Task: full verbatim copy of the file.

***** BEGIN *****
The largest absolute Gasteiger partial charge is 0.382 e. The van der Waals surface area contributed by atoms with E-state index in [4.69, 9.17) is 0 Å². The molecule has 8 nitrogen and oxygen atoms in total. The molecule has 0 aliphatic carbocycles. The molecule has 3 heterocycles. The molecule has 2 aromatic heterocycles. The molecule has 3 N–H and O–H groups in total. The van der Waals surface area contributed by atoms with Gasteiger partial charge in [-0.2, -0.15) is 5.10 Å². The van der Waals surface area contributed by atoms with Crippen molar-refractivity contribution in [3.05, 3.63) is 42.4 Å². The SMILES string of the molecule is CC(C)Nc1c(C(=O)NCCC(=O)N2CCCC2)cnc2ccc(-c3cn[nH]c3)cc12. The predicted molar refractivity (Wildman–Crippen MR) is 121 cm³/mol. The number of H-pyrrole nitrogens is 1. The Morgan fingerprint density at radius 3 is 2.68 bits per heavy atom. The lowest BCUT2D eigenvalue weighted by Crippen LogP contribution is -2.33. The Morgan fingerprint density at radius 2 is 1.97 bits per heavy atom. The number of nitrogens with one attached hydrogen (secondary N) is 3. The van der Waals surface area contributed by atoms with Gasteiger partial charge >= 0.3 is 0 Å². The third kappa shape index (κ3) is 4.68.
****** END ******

The largest absolute Gasteiger partial charge is 0.382 e. The van der Waals surface area contributed by atoms with E-state index in [4.69, 9.17) is 0 Å². The molecule has 8 nitrogen and oxygen atoms in total. The molecule has 0 aliphatic carbocycles. The molecule has 3 heterocycles. The molecule has 2 aromatic heterocycles. The molecule has 3 N–H and O–H groups in total. The van der Waals surface area contributed by atoms with Gasteiger partial charge in [-0.2, -0.15) is 5.10 Å². The van der Waals surface area contributed by atoms with Crippen molar-refractivity contribution in [3.05, 3.63) is 42.4 Å². The SMILES string of the molecule is CC(C)Nc1c(C(=O)NCCC(=O)N2CCCC2)cnc2ccc(-c3cn[nH]c3)cc12. The predicted molar refractivity (Wildman–Crippen MR) is 121 cm³/mol. The number of H-pyrrole nitrogens is 1. The Morgan fingerprint density at radius 3 is 2.68 bits per heavy atom. The lowest BCUT2D eigenvalue weighted by Crippen LogP contribution is -2.33. The Morgan fingerprint density at radius 2 is 1.97 bits per heavy atom. The number of nitrogens with one attached hydrogen (secondary N) is 3. The van der Waals surface area contributed by atoms with Gasteiger partial charge >= 0.3 is 0 Å². The third kappa shape index (κ3) is 4.68.